Members of Boston’s EMS union are blasting Faulkner Hospital for not properly informing paramedics of coronavirus testing that took place in their sub-station, leaving their workplace possibly contaminated, a letter obtained by the Herald alleges.
The flare-up comes as state health officials on Saturday reported five new cases of coronavirus in Massachusetts, bringing the total to 13 cases.
“The disrespect this shows is outrageous, we are willingly putting ourselves on the front line of this crisis,” said Boston Emergency Medical Services-Boston Police Patrolman’s Association Union President Michael MacNeil.
Sixty people who attended a recent biotech conference in Boston were sent to Brigham and Women’s Hospital late Friday for testing for the coronavirus, with some also going to Brigham and Women’s Faulkner Hospital in Jamaica Plain.
MacNeil said paramedics and EMTs based at Faulkner were not informed testing would be taking place and soon found their sub-station — where their bunk room, equipment and supplies are located — surrounded by people in masks and gowns.
“We have to be protected and the only way we can do that is if we receive fair notice to do so,” said MacNeil. “Everything is being potentially contaminated except for the practitioners prepared for it.”
MacNeil said the union reached out to staff at Faulkner Hospital to voice their concerns but no changes were made, which prompted BEMS-BPPA to send a letter to the Boston Public Health Commission on Saturday.
“We demand that BPHC address this failure with the Faulkner, so that future mistakes can be avoided,” the letter reads.
Boston EMS Chief Jim Hooley said the EMTs were probably caught off-guard when they noticed officials starting to set up testing. He said a shift commander was sent out to Faulkner.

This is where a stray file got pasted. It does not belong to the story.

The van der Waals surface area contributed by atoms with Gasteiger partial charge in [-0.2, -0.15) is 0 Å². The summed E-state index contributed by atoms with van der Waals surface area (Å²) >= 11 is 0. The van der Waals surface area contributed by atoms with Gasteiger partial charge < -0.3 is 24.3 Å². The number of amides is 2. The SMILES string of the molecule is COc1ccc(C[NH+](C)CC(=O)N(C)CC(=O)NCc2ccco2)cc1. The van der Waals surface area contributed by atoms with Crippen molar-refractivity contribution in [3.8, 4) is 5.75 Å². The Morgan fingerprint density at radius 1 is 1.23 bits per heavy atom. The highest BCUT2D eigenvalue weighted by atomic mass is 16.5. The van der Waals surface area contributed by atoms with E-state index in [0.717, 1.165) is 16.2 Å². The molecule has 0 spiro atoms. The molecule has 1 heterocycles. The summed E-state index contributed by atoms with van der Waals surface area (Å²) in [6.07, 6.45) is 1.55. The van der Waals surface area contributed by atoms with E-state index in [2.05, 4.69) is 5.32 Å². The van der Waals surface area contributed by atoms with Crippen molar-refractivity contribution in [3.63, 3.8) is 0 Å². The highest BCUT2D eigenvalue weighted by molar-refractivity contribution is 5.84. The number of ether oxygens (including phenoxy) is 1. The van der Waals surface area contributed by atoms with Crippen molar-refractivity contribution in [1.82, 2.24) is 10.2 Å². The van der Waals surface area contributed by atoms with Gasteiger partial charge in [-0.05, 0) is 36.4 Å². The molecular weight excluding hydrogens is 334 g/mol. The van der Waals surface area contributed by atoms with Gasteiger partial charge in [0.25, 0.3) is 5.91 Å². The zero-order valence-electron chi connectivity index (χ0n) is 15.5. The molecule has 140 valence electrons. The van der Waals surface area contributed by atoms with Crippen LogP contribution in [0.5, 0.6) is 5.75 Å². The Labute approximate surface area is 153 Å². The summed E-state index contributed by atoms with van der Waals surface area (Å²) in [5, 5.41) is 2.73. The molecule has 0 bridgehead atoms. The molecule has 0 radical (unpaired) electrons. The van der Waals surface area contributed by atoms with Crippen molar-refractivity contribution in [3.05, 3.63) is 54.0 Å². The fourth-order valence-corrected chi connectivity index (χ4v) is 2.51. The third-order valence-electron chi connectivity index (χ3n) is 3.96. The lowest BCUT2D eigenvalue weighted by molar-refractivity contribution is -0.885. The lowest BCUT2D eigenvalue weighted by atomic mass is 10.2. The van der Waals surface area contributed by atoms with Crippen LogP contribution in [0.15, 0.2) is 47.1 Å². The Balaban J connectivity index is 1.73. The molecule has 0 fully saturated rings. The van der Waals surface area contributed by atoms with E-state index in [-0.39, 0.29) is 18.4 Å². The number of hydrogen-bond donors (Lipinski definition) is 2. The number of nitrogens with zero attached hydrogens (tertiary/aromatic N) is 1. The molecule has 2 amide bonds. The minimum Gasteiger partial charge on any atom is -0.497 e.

Hooley said if communication arises as an issue, it can be quickly taken care of.
BPHC said in a statement, “Boston EMS continues to do everything in its power to protect our EMTs and Paramedics who work tirelessly to save lives in Boston every day. Boston EMS’ first and primary concern, is the health and safety of our personnel.”
BPHC Command staff are onsite at hospitals in the instance of screening or testing for coronavirus, as was protocol on Friday.
A spokesman at Faulkner Hospital said its infection control team has been in contact with appropriate agencies in regard to testing.
Cases of coronavirus in the Bay State continue to climb.
Dr. Barry Kitch, chief medical officer at Emerson Hospital in Concord, said in a statement that a hospital patient who recently traveled abroad tested positive for the virus and there was no known exposure to others. The patient is now home under quarantine, Kitch’s statement said.
A spokesman for Berkshire Medical Center in Pittsfield said one of its patients, an older man from Berkshire County, also tested positive for coronavirus and is in stable condition.
The patient originally did not meet Centers for Disease Control criteria for testing, but was finally tested after the agency expanded its testing limits on Friday.
Across the nation, coronavirus deaths rose to 19 with the Washington state Department of Health announcing two additional deaths on Saturday. The number of U.S. coronavirus cases has swelled to about 400, with cases in about half of the states.
Cases around the globe have surged to nearly 102,200 in 94 total countries. More than 3,400 people have died.